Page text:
Loss Of Importance Disorder
That's what I have finally realized I am suffering from. 4 months after leaving Iraq and coming home, adjusting to my family and new house, adjusting to civilian life, I am suffering a loss of importance.
Maybe not even a loss of importance. There are a surprising number of folks who have talked to me about politics, or asked my opinion about the war. I've gone from blogging pretty much for me to contributing occasional posts at TrueNorth, with the likes of Captain Ed and Mitch Berg. Just seeing my name with theirs gives a certain thrill.
Maybe it's more a loss of the sense of being in the middle of something important. When I was in Iraq, doing the daily grind of combat, folks at home hung on my every word, simply because I was over there. Scott Johnson of Powerline organized a bookdrive for me and my soldiers because I was over there. 447 different people sent me books and care packages, (including a two year collection of Penthouse) because I was over there. I helped organize an Appeal from 3000 servicemembers to Congress to win the war, and folks listened because I was over there. The StarTribune, despite it's liberal reputation, published a column from me on the front page of the Sunday Op-Ed section (they even offered to pay me) because I was over there. I had butterflies in my stomach for three days preparing for a radio interview on AM 1280, my local talk radio station, because I was over there.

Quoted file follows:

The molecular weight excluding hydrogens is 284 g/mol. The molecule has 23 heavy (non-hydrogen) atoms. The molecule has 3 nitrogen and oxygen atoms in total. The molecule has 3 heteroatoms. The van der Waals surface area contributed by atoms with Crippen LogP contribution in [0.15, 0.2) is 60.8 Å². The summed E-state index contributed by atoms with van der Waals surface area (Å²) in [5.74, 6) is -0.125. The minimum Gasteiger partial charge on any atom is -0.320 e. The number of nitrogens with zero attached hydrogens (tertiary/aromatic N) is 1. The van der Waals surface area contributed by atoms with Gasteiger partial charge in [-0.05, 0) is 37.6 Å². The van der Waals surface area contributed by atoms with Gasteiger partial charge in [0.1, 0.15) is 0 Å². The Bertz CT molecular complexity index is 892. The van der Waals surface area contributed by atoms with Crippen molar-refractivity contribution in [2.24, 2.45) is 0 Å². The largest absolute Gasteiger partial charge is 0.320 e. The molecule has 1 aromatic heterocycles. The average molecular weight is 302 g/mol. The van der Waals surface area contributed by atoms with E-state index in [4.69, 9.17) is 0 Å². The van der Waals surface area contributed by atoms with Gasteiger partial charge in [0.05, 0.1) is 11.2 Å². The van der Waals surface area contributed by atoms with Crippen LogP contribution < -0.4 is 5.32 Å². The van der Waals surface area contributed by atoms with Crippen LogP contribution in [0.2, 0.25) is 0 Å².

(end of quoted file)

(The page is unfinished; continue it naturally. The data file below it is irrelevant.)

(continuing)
Now I'm home, the dream I had been dreaming for 22 months. My wife still loves me, my children are in awe of me, and I am suffering from loss of importance syndrome.
I chuckled during the debriefings we had to sit through when they told us that some of us would likely find a way to get back to Iraq. Who is that dumb, we all thought? But one of my soldiers told me last week that he was thinking of volunteering to go back over with a different unit. I didn't say it, but I understood his thinking perfectly.
Any Trekkie worth his salt will remember the original episode where the 'bad guy', Ricardo Montablan, quotes John Milton, 'better to rule in hell than serve in heaven'. Something in me has always resonated with that line, though I couldn't explain why. But maybe the modern day equivalent is 'better to be a Private in Iraq, than a factory worker in America'.
For all it's hardships and dangers, being in a war is being at the heart of the big story, being important when you wouldn't otherwise be.